Harvard | Mr. Sovereign Wealth Fund
GMAT 730, GPA 3.55
Emory Goizueta | Mr. Multimedia
GRE 308, GPA 3.4
Harvard | Mr. Smart Operations
GMAT 760, GPA 4.0
Darden | Mr. Strategy Manager
GRE 321, GPA 3.5
Ross | Mr. Airline Engineer
GMAT 730, GPA 3.73
Stanford GSB | Mr. Corporate VC Hustler
GMAT 780, GPA 3.17
Wharton | Mr. Marketing Director
GMAT 710, GPA 3.3
Ross | Ms. Healthcare Startup
GRE 321, GPA 3.51
Kellogg | Mr. Real Estate Finance
GMAT 710, GPA 3.0
Harvard | Mr. Healthcare Fanatic
GMAT 770, GPA 3.46
Georgetown McDonough | Ms. Air Force
GMAT 610, GPA 3.8
Stanford GSB | Mr. JD To MBA
GRE 326, GPA 3.01
Harvard | Mr. MacGruber
GRE 313, GPA 3.7
Berkeley Haas | Mr. Poet At Heart
GMAT 740, GPA 3.7
Yale | Mr. Ukrainian Biz Man
GRE 310, GPA 4.75 out of 5
Darden | Mr. Former Scientist
GMAT 680, GPA 3.65
Stanford GSB | Mr. Sustainable Business
GRE 331, GPA 3.86
Wharton | Mr. Microsoft Consultant
GMAT N/A, GPA 2.31
Yale | Ms. Impact Investing
GRE 323, GPA 3.8
Cornell Johnson | Ms. Food Waste Warrior
GMAT Not written yet (around 680), GPA 3.27
Stanford GSB | Ms. Future Tech Exec
GMAT 750, GPA 3.4
Kellogg | Mr. Finance To Education
GMAT 730, GPA 3.4
Rice Jones | Mr. Back To School
GRE 315, GPA 3.0
Columbia | Mr. Aussie Military Man
GMAT 710, GPA 3.0 (rough conversion from Weighted Average Mark)
Harvard | Mr. Hopeful Philanthropist
GMAT 710, GPA 3.74
Stanford GSB | Mr. FinTech
GMAT Not Taken Yet, GPA 3.5
UCLA Anderson | Mr. Analytics Man
GMAT 740, GPA 3.1

Haas ‘Deeply Sorry’ On MBA Diversity, Vows Action

In February, Haas hired Élida Bautista as the director of diversity and inclusion. Photo by Jim Block for Berkeley-Haas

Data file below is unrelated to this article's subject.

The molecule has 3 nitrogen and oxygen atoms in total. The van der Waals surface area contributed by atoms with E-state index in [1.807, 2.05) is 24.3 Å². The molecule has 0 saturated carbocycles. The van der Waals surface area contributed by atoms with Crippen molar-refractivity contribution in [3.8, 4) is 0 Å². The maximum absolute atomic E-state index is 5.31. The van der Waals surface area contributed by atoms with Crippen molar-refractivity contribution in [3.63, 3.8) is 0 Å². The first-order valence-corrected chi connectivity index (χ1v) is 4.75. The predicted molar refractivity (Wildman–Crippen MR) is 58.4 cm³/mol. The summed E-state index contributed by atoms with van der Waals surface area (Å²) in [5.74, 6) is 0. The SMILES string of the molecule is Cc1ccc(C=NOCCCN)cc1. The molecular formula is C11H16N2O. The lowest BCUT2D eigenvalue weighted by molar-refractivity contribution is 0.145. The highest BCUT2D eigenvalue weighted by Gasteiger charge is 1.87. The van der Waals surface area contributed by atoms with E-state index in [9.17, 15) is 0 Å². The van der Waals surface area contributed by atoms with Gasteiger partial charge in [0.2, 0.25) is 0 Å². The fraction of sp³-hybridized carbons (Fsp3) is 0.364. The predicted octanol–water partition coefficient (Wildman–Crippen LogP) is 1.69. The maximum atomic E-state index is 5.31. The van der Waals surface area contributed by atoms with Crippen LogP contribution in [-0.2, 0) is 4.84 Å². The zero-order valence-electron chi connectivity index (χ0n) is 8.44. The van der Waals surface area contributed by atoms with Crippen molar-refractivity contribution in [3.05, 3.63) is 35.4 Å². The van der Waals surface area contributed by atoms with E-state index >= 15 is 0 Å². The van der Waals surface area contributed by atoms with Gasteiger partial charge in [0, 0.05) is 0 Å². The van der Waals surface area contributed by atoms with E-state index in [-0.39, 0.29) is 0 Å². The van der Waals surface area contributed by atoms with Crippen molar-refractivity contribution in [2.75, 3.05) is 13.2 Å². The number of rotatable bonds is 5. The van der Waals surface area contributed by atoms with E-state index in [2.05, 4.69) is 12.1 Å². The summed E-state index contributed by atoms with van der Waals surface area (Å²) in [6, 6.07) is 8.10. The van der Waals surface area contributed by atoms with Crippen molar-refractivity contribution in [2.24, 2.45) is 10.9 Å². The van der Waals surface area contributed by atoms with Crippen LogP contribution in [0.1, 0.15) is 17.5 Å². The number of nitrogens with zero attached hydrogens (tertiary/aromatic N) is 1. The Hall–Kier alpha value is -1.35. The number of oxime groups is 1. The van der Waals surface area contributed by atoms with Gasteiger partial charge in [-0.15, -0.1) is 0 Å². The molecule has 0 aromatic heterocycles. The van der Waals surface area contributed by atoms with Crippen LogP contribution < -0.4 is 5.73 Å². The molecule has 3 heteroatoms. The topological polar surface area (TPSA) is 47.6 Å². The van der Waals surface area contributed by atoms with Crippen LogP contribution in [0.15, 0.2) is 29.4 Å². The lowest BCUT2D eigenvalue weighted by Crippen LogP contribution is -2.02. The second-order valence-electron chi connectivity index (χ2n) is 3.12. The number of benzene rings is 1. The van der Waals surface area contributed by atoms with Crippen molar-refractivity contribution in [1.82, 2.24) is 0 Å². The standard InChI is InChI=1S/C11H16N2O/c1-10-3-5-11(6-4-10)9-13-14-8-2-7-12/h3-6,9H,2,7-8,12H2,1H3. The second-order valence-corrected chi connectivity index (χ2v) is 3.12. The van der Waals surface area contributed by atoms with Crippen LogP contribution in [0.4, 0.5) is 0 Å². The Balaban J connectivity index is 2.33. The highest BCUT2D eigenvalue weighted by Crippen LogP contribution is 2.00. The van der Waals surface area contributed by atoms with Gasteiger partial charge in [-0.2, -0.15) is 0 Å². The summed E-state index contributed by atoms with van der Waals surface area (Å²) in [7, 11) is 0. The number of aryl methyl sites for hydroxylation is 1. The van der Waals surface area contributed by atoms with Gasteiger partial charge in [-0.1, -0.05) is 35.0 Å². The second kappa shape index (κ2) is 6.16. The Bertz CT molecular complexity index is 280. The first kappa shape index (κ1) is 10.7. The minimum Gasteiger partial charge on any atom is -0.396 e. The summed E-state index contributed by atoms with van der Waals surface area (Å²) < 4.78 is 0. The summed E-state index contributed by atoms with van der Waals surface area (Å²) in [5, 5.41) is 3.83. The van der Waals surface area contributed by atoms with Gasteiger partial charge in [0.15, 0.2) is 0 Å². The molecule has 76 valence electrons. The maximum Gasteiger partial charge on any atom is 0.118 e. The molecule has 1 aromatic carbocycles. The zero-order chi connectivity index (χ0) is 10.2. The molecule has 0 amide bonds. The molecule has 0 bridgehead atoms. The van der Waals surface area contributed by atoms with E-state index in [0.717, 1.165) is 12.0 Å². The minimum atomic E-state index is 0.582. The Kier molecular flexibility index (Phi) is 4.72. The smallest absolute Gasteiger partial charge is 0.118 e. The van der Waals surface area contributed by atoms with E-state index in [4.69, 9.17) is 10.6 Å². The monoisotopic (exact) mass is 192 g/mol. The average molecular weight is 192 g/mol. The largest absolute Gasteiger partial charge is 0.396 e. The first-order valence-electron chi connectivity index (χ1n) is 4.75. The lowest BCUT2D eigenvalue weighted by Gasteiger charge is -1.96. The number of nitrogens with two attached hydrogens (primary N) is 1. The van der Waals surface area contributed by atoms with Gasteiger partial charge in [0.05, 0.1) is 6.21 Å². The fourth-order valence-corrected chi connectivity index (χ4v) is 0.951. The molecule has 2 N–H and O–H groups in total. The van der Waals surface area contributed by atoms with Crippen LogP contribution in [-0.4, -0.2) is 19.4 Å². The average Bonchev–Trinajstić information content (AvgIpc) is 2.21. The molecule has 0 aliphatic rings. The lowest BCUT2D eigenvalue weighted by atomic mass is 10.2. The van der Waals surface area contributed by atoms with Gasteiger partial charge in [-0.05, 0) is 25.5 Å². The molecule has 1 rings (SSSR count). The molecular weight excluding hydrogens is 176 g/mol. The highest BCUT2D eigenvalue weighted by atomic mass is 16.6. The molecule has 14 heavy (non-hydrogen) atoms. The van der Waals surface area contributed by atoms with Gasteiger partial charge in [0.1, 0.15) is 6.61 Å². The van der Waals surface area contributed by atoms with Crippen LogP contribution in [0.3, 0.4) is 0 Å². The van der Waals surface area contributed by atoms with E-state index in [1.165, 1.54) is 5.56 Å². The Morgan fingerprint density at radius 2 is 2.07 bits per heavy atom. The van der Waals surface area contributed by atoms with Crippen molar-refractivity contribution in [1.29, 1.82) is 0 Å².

Victoria Williams-Ononye. File photo

Victoria Williams-Ononye is a current Berkeley Haas student who will finish her MBA in 2019. She says in the 30 days the university used to develop the action plan, Race Inclusion Initiative representatives met with Chandler and Stowsky three times. “They were very open to our thoughts and seriously considered all of our prior recommendations,” Williams-Ononye tells Poets&Quants. “While there are some flaws in the plan, particularly around changes to the recruitment process, I think it’s robust. I’m really glad that it includes multiple staff appointments, budget for training and programming, and an accountability mechanism.”

However, saying that “it’s certainly been an interesting process to get us to this point,” Williams-Ononye adds that the plan is late in coming.

“It’s hard to applaud a plan that should’ve been created six months ago,” she says. “I’m cautiously optimistic, but we have been waiting for substantive action for a while. Many of us are hopeful that the implementation of the plan’s action items is swift. It’s my hope that with the administration taking responsibility for their part in the decline and committing to change, we can all begin to genuinely move forward together.

“Even more importantly, I hope that prospective students will see that we’re an institution that is in the process of some really important self-reflection that will make Haas a more inclusive place for years to come.”


The Haas report credits students and alumni for the recommendations that form the foundation of the report. “With their valuable insights, research, consultancy, and advocacy we have developed much more robust actions to impact real change,” it reads. The report includes a pair of supporting documents describing actions taken since fall 2017 and the school’s five-year Diversity, Equity, and Inclusion Strategic Plan, which was completed in 2016.

Administration officials reviewed the plan at the Management Team and Senior Leadership Team meetings as well as Haas Advisory Board and tenure-track faculty meetings in mid-October. The November Staff Town Hall will also be dedicated to a discussion on diversity, equity, and inclusion.

“Creating this plan is just the beginning,” the report reads. “We have much work ahead. We commit to making this plan public and to providing updates on milestones along the way.”

Read the full Haas report here.